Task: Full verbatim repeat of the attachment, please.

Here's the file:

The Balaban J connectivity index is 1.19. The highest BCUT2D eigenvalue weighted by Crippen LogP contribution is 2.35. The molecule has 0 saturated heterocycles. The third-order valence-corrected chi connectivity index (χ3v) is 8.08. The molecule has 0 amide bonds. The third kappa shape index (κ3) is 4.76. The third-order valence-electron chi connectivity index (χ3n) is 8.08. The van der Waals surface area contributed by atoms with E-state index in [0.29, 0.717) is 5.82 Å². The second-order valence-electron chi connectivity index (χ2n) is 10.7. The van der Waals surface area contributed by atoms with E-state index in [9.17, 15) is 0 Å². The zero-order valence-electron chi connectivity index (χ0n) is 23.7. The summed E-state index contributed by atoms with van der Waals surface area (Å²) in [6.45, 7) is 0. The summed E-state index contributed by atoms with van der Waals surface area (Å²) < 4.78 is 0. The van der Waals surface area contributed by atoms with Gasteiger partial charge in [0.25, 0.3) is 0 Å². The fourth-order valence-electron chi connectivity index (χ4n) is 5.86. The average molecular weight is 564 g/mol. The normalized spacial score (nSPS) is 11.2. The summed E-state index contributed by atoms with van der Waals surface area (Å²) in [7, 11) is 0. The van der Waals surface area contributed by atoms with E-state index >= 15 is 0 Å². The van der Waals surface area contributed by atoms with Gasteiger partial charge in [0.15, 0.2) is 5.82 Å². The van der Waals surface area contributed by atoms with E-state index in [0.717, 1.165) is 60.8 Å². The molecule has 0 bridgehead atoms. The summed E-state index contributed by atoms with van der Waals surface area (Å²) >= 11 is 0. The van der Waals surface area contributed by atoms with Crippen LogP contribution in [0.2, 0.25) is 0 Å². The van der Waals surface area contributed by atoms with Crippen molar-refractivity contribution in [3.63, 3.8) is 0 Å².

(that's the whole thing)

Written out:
The Balaban J connectivity index is 1.19. The highest BCUT2D eigenvalue weighted by Crippen LogP contribution is 2.35. The molecule has 0 saturated heterocycles. The third-order valence-corrected chi connectivity index (χ3v) is 8.08. The molecule has 0 amide bonds. The third kappa shape index (κ3) is 4.76. The third-order valence-electron chi connectivity index (χ3n) is 8.08. The van der Waals surface area contributed by atoms with E-state index in [0.29, 0.717) is 5.82 Å². The second-order valence-electron chi connectivity index (χ2n) is 10.7. The van der Waals surface area contributed by atoms with E-state index in [9.17, 15) is 0 Å². The zero-order valence-electron chi connectivity index (χ0n) is 23.7. The summed E-state index contributed by atoms with van der Waals surface area (Å²) in [6.45, 7) is 0. The summed E-state index contributed by atoms with van der Waals surface area (Å²) < 4.78 is 0. The van der Waals surface area contributed by atoms with Gasteiger partial charge in [0.25, 0.3) is 0 Å². The fourth-order valence-electron chi connectivity index (χ4n) is 5.86. The average molecular weight is 564 g/mol. The normalized spacial score (nSPS) is 11.2. The summed E-state index contributed by atoms with van der Waals surface area (Å²) in [7, 11) is 0. The van der Waals surface area contributed by atoms with E-state index >= 15 is 0 Å². The van der Waals surface area contributed by atoms with Gasteiger partial charge in [0.15, 0.2) is 5.82 Å². The van der Waals surface area contributed by atoms with E-state index in [0.717, 1.165) is 60.8 Å². The molecule has 0 bridgehead atoms. The summed E-state index contributed by atoms with van der Waals surface area (Å²) >= 11 is 0. The van der Waals surface area contributed by atoms with Crippen LogP contribution in [0.2, 0.25) is 0 Å². The van der Waals surface area contributed by atoms with Crippen molar-refractivity contribution in [3.63, 3.8) is 0 Å².